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Five ways to diversify your core training

Incorporate Instability

Trading the floor or a weighted core training machine for a Swiss ball can add the element of balance to your core routine — something missing entirely from traditional crunches and sit-ups.

An August 2012 study in the International Journal of Sports Physical Therapy examined the basic crunch and found that, despite a machine’s supposed advantage of adding load to the exercise, performing crunches on a Swiss ball can “improve joint position, posture, balance, and neural feedback.”

Additionally, the study (“Swiss Ball Abdominal Crunch with Added Elastic Resistance is an Effective Alternative to Training Machines,” Sundstrup, Jakobsen, et al.) showed greater muscle activation in the rectus abdominis on the Swiss ball than on the machine, with lower activation of the hip flexors as well.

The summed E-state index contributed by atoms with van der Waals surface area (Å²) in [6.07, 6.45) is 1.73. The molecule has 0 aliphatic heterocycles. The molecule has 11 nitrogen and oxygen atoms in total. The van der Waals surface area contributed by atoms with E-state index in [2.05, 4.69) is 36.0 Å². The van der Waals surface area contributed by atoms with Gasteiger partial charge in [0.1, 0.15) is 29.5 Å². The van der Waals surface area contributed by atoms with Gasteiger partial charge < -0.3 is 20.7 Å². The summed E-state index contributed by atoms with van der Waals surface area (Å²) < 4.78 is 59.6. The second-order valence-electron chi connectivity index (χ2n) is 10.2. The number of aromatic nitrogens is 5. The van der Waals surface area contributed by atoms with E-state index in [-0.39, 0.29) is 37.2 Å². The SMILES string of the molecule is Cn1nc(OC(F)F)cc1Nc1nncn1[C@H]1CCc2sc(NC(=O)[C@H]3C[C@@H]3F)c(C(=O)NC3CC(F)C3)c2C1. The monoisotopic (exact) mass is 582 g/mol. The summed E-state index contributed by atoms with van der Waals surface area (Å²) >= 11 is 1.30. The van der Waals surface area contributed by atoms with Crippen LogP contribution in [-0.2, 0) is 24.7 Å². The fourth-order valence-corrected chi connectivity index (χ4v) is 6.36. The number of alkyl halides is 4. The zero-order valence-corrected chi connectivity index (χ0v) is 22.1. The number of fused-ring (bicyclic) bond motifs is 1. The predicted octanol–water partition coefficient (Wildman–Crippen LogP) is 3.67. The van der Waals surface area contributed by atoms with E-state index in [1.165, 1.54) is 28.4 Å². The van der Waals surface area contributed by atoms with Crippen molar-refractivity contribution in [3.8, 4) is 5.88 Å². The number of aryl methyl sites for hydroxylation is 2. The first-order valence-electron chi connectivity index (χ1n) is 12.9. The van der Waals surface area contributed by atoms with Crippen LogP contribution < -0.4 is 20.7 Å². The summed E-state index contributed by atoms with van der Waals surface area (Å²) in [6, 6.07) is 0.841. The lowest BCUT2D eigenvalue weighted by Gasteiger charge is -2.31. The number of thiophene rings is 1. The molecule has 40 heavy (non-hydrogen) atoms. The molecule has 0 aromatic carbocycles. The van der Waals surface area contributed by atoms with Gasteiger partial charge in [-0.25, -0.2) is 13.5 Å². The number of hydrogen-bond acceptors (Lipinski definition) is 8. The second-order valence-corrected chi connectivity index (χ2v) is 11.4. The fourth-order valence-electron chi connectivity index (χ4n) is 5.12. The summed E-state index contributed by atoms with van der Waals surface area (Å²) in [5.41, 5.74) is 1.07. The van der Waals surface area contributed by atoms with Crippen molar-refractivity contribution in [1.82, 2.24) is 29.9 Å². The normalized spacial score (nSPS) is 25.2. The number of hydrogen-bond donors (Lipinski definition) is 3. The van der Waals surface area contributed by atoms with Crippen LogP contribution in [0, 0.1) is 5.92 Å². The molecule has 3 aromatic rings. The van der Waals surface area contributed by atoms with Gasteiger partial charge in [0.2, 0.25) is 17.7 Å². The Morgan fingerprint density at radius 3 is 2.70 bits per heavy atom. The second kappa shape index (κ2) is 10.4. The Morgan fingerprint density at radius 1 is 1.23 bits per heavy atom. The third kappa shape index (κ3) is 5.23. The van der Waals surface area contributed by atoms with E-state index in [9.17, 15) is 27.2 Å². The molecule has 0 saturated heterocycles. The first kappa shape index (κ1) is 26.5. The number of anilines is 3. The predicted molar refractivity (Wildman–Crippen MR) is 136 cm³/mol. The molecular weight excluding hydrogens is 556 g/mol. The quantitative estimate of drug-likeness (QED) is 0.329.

According to the authors, reducing hip flexor activation during abdominal training can reduce lower back pain, a benefit which applies regardless of age, gender, or pre-existing levels of pain.

The authors hypothesized that “the unstable surface provided by the ball alters proprioceptive demands, thereby stimulating the core muscles to a greater extent than stable surfaces.”

Furthermore, the authors noted, “As strong abdominal muscles provide support for the lumbar spine during everyday movements, strengthening the abdominal muscles may decrease the occurrence of low back pain.”

The take-home message, then, is two-fold: strengthening the abdominal muscles — although not to the point of creating an imbalance with the muscles of the lower back — can improve spinal stability, reducing the likelihood of lower back pain; doing so on a Swiss ball or other unstable surface can make the training even more effective.

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